This guideline could fuel consumers’ enthusiasm about slashing carbon emissions in China, according to Kathinka Furst, senior researcher at the Section for Water and Society at the Norwegian Water Research and former professor of environmental policy at Duke Kunshan University. 

"Through quantitative evaluation, consumers can clearly understand the carbon emission reduction of personal green and low-carbon behaviours," Dr Furst told FairPlanet. "Consumers with higher carbon emission reduction willingness can be more efficient in achieving their goals, which will also affect other consumers."

Consumption behaviour currently leads to over half of China’s carbon emissions, according to a government study. The study also points out that the adoption of greener consumption habits has remained slow in the country; for example, the incentive for purchasing electric vehicles is lacking.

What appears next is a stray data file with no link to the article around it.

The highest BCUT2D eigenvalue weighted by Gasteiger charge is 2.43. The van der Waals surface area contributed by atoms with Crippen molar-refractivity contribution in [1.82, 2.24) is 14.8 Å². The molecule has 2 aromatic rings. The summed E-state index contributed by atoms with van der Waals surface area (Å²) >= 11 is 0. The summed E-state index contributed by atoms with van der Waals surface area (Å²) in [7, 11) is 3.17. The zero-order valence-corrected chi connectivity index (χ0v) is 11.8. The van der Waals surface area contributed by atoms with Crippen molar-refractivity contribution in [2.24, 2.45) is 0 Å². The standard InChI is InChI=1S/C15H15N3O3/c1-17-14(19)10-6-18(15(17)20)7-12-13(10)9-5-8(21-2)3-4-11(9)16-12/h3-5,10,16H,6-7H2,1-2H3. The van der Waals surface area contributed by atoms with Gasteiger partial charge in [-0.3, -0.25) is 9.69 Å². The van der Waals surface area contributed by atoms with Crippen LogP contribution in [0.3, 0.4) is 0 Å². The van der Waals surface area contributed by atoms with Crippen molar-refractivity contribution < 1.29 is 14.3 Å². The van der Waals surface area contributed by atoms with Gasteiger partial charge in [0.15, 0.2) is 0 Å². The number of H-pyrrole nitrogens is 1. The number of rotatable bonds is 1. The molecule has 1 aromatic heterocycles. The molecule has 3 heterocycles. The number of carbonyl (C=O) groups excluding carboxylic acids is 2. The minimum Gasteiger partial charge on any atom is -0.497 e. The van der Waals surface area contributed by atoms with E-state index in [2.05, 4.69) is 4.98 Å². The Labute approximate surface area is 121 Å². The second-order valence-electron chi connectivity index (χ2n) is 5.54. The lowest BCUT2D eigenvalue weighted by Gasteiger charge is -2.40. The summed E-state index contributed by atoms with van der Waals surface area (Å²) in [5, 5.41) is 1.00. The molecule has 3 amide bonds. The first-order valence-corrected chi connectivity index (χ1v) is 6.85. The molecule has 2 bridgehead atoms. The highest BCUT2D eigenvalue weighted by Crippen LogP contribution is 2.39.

The government study mentions that certain public campaigns have been launched in major cities like Beijing, Guangzhou and Nanjing, where app users can calculate their carbon footprint and earn rewards from categorising household waste or doing green voluntary work.

On the commercial side, banks are promoting green investment products with rewards if consumers take low-carbon actions. 

A separate research revealed that the rich are responsible for close to 60 percent of total carbon emissions from urban households between 2002 and 2012. The highest earning 10 percent of urban households produce over one-fifth of carbon emissions from urban areas. And as urbanisation rate goes up with residents’ average income, it bumps the energy consumption of the consumer goods sector, making it the second largest in the country.